Okay enough waffle, let's get some tried and tested methods out.
First of all, I'm not making these workouts up. They've been around for many years and are written by respected professionals in the weight lifting field. I cannot recommend them enough. If you are a beginner in resistance training, these are ideal. If you're quite experienced but not getting the gains in muscle mass you want, these are ideal. If you're an elite, what are you doing on here?
The key thing about these workouts is that they focus on compound lifts (exercises that use mutiple muscles), this means that every repetition is forcing a large portion of your body to work rather than spending 10 minutes curling a tin of beans in your living room.
The first and most popular of these compound workouts is written by Mark Rippetoe, called Starting Strength. Shown below:
3x5 Bench Press
5x3 Power Cleans
On first impressions, it doesn't look like a lot of volume. But if you are doing these compound lifts with a heavy weight they take a lot out of you. Try it, if you don't believe me.
On the link above are mutiple variations of this workout, but if it works don't mess with it.
In order to gain weight, you need to have a higher calorific intake than calorific expenditure (you need to eat more than you burn). Your body uses energy even at rest in order to maintain temperate, think, move, breath etc. Everything requires energy. The daily amount of energy used at rest is classed as your Basal Metabolic Rate (BMR).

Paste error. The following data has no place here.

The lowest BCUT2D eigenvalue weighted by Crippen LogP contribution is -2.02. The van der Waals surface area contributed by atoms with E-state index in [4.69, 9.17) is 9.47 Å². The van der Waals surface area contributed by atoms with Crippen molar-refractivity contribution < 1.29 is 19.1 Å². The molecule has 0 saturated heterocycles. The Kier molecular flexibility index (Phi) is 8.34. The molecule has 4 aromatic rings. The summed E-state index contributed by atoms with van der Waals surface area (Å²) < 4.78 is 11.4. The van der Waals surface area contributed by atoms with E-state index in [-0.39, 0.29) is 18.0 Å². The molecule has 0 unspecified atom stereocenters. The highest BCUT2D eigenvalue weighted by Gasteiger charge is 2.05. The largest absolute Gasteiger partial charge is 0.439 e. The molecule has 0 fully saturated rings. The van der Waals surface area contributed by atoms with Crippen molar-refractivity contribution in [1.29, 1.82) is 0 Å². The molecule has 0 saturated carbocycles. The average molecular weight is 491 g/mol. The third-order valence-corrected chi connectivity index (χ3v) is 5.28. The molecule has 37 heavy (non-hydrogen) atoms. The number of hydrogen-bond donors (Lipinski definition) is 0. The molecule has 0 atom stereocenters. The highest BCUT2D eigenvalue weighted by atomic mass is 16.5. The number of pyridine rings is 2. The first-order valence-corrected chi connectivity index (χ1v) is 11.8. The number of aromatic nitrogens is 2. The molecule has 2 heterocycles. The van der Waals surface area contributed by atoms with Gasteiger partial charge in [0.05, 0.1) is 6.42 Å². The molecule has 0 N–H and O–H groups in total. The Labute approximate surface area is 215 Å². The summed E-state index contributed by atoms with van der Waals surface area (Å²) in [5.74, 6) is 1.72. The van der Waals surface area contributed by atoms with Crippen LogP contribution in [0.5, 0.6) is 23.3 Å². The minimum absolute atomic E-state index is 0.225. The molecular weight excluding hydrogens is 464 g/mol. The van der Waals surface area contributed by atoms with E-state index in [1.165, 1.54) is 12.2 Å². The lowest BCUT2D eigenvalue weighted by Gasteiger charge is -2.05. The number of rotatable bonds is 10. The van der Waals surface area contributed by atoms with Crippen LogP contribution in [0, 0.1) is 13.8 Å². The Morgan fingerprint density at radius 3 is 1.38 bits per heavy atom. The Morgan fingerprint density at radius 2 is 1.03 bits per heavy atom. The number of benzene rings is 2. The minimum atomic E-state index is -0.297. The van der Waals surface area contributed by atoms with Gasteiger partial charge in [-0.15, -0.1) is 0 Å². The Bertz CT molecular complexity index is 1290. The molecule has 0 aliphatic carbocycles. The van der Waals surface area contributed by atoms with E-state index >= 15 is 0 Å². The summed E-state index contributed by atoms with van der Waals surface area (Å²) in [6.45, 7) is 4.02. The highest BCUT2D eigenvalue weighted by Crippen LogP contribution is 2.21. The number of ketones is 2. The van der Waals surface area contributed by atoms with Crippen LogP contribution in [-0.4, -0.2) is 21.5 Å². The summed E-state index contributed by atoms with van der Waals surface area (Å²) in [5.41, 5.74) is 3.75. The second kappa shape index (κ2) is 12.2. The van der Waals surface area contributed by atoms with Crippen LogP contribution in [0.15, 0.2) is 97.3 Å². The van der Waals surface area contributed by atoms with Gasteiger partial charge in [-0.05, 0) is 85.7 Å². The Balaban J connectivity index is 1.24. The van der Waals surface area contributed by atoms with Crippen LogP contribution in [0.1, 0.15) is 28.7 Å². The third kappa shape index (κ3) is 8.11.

There are many formulae out there that calculate your estimated BMR. The most famous of which is the Harris-Benedict forumla which uses your height, weight, age and sex to determine how much energy you burn at rest.
Male BMR: 66 + (13.7 x weight in kilograms) + (5 x height in centimetres) - (6.8 x age in years).
Female BMR: 655 + (9.6 x weight in kilograms) + (1.8 x height in centimetres) - (4.7 x age in years)
For example. You're a 23 year old female who's 5ft6 (167.6cm) and 130lbs (58.9kg).
655 + (9.6 x 58.9) + (1.8 x 167.6) - (4.7 x 23) = 1414kcal